What's up in Kyoto square logoOne of those things is to prepare a newsletter for What’s up in Kyoto. I want to do it a bit like the facebook post I do on the first of each month, just a bit more elaborate and with a bit of bonus stuff. I have ideas but nothing concrete, other than it should be sent out just a few days before the end of the month, on the 28th or so. I hope that’s a good idea to reach more people? We’ll see…

Other than that, I’ve had some time for fun stuff too this weekend: We had our Soroban bonenkai on Saturday (we went to a Mexican place). And on Sunday I took half the day off to go to Arashiyama on the last day of the Doll Museum’s autumn opening. Nice to get out a bit, I should do it more often!

Formalities

Keigo is the Japanese word for polite or formal speech. Unfortunately, it has a lot of nuances that are very difficult to grasp for the foreigner. Besides the standard “mas”-form that should be used when speaking to strangers (and can be compared to the German “Sie” or the French “vous”), there is the sonkei honorific form and the kenjo humble form. Both of them come with special vocabulary for often used verbs like eat and drink, come and go, etc.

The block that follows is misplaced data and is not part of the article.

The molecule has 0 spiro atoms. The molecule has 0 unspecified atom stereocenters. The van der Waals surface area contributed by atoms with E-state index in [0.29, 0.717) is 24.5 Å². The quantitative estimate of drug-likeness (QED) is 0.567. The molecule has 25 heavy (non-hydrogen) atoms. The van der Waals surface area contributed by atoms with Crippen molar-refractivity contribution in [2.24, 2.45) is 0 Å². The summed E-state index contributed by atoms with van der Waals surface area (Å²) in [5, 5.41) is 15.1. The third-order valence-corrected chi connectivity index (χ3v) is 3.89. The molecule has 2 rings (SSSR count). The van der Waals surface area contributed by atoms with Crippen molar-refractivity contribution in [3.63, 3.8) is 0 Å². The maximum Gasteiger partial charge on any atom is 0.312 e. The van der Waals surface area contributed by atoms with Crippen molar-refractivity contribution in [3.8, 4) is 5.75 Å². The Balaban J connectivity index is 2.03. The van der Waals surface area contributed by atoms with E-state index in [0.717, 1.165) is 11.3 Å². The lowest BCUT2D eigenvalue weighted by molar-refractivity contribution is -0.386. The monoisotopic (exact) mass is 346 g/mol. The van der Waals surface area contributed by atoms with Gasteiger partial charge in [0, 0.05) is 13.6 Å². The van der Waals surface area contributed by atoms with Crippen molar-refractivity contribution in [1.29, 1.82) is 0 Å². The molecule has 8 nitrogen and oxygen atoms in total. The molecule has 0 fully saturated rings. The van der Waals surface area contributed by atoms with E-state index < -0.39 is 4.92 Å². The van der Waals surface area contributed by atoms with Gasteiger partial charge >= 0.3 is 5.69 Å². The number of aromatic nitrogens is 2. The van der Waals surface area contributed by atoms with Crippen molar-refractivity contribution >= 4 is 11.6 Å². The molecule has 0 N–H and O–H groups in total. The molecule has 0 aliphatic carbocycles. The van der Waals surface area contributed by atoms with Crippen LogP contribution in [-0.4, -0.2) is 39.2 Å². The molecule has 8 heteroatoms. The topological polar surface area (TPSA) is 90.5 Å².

While the vocabulary can be learnt comparatively easily, it is rather difficult to figure out when to use these forms. The honorific is used when talking to (and sometimes even about) people of higher status than oneself. The humble form is used when referencing one’s own actions in the same circumstances. You could see it as a way to make a difference in status clear to everybody who is watching the interaction, or to make sure that the other person is aware that you understand your own (humbling) spot in life.

These nuances are extremely important when doing business in Japan, and it is vital to make the right first impression. Even Japanese who are not used to doing business  may have difficulties here. As a foreigner, I do have a certain amount of leeway, but that only works when I approach somebody in person. The moment I am writing business letters in Japanese, this breaks down, obviously.